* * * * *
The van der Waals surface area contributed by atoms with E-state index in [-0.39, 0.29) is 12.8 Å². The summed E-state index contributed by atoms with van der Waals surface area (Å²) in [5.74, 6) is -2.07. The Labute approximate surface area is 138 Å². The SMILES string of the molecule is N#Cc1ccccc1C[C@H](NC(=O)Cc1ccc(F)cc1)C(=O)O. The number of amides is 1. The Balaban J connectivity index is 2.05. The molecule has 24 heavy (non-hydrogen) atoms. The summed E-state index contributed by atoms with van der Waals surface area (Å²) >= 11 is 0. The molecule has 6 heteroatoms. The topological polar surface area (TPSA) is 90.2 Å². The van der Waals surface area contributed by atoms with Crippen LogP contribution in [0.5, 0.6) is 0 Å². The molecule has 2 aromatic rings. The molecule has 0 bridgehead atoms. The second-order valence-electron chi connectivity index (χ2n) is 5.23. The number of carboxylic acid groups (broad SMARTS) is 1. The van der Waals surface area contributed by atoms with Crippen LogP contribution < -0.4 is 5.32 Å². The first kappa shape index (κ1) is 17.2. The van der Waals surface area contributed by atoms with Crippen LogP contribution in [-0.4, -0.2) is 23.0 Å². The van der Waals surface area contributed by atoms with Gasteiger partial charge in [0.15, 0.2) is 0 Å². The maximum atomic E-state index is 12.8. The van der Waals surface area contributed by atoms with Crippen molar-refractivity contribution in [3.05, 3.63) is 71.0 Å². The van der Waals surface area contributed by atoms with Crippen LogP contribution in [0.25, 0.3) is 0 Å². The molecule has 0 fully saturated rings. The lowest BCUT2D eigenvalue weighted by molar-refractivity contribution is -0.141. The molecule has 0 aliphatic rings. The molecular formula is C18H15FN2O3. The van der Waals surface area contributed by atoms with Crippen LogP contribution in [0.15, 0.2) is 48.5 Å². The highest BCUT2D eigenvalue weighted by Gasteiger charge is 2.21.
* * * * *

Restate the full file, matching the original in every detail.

The van der Waals surface area contributed by atoms with E-state index in [-0.39, 0.29) is 12.8 Å². The summed E-state index contributed by atoms with van der Waals surface area (Å²) in [5.74, 6) is -2.07. The Labute approximate surface area is 138 Å². The SMILES string of the molecule is N#Cc1ccccc1C[C@H](NC(=O)Cc1ccc(F)cc1)C(=O)O. The number of amides is 1. The Balaban J connectivity index is 2.05. The molecule has 24 heavy (non-hydrogen) atoms. The summed E-state index contributed by atoms with van der Waals surface area (Å²) >= 11 is 0. The molecule has 6 heteroatoms. The topological polar surface area (TPSA) is 90.2 Å². The van der Waals surface area contributed by atoms with Crippen LogP contribution in [0.5, 0.6) is 0 Å². The molecule has 2 aromatic rings. The molecule has 0 bridgehead atoms. The second-order valence-electron chi connectivity index (χ2n) is 5.23. The number of carboxylic acid groups (broad SMARTS) is 1. The van der Waals surface area contributed by atoms with Crippen LogP contribution < -0.4 is 5.32 Å². The first kappa shape index (κ1) is 17.2. The van der Waals surface area contributed by atoms with Crippen LogP contribution in [-0.4, -0.2) is 23.0 Å². The van der Waals surface area contributed by atoms with Gasteiger partial charge in [0.15, 0.2) is 0 Å². The maximum atomic E-state index is 12.8. The van der Waals surface area contributed by atoms with Crippen molar-refractivity contribution in [3.05, 3.63) is 71.0 Å². The van der Waals surface area contributed by atoms with Crippen LogP contribution in [0.25, 0.3) is 0 Å². The molecule has 0 fully saturated rings. The lowest BCUT2D eigenvalue weighted by molar-refractivity contribution is -0.141. The molecule has 0 aliphatic rings. The molecular formula is C18H15FN2O3. The van der Waals surface area contributed by atoms with Crippen LogP contribution in [0.15, 0.2) is 48.5 Å². The highest BCUT2D eigenvalue weighted by Gasteiger charge is 2.21.